Many physicians have been struggling following the results of this week’s national election. You are not alone if you have felt shocked, fearful or angry. It may be difficult to know how to make sense of the news in the midst of the demands on your work. Many of your patients may experience increasing discrimination based upon race, gender, ethnicity, religious beliefs, and sexual orientation. They need reassurance that they can still turn to you for excellent medical care. There is comfort in knowing that your commitment to medicine is longstanding and will remain constant despite any turmoil that lies ahead.
This is the time to double down on your personal health strategies. You need to be healthy if you are going to be of help to others. Good health always seems to always get back to the basics: Get restorative sleep. Turn off the news. Let your mind rest. Exercise. Do something active that you enjoy every day. You are made to move. Eat healthy foods. A mountain of chocolate will not fix our country’s problems. A healthy diet will provide the sustenance needed for the work that lies ahead. Connect with others. Discuss issues of shared concern with trusted colleagues. You are not alone in your grief.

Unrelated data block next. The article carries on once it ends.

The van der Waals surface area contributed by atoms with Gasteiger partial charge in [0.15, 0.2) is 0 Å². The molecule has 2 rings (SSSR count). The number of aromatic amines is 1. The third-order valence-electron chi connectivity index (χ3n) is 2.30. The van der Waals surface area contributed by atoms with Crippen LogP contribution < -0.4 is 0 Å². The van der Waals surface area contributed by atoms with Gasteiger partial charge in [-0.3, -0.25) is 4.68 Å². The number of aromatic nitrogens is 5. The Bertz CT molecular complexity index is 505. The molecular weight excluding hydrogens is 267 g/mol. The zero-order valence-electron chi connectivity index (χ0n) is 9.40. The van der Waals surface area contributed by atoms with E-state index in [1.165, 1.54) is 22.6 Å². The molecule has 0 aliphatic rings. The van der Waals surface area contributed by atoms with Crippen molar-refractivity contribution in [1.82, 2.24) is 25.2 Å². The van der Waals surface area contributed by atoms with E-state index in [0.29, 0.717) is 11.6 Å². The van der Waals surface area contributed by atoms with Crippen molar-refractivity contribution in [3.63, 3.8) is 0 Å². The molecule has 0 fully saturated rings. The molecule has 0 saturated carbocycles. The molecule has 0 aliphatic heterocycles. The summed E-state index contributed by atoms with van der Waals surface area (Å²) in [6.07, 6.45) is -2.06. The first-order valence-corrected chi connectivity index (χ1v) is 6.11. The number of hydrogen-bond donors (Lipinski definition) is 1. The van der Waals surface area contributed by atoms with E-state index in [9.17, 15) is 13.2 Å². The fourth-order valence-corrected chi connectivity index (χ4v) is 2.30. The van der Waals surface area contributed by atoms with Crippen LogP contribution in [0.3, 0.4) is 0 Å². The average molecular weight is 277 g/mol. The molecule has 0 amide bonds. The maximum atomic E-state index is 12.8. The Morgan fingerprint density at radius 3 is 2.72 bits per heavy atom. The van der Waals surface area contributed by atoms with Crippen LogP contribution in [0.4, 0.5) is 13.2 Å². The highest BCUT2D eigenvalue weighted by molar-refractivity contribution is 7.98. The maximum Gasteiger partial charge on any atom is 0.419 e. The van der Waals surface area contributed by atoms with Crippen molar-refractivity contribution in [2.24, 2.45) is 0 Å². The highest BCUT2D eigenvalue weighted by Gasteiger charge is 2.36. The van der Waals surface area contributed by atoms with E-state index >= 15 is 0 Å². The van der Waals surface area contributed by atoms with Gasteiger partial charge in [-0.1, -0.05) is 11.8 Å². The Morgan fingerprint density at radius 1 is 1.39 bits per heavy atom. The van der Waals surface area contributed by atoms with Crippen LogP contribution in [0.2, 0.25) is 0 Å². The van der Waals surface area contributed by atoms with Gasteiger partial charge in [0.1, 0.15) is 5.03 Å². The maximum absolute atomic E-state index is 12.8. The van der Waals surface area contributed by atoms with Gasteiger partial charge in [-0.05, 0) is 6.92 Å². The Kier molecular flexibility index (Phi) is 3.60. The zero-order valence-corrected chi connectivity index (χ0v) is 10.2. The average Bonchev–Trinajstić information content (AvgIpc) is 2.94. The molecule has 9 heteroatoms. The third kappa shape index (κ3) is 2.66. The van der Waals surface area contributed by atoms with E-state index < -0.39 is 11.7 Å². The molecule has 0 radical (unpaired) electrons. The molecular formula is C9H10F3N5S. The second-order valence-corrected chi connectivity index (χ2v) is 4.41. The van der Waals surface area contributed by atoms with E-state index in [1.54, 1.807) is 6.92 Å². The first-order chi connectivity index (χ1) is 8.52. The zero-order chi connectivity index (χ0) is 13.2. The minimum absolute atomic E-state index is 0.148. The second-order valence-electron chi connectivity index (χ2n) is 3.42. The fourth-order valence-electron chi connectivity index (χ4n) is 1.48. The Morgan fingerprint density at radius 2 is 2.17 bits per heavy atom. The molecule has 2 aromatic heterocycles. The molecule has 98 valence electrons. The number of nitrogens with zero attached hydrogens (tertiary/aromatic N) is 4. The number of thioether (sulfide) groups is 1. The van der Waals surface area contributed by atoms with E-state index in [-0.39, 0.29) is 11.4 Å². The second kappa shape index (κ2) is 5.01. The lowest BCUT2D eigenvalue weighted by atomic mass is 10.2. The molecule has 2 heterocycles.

Allow yourself to feel what you feel. Doctors are experts at squelching emotions so that we can attend to the needs of others. But we can’t bury emotions forever. Give yourself time to process your feelings. Fill your energy stores each day doing something you love. Spend time with your family, enjoy a hobby, read up on something of interest. Give yourself permission to laugh. Recharge.
Above all, be gentle with yourself. Self-care is the foundation for a healthy physician. You must take time for your own needs so that you are better able to deal with the needs of others. Your patients need a healthy physician now more than ever.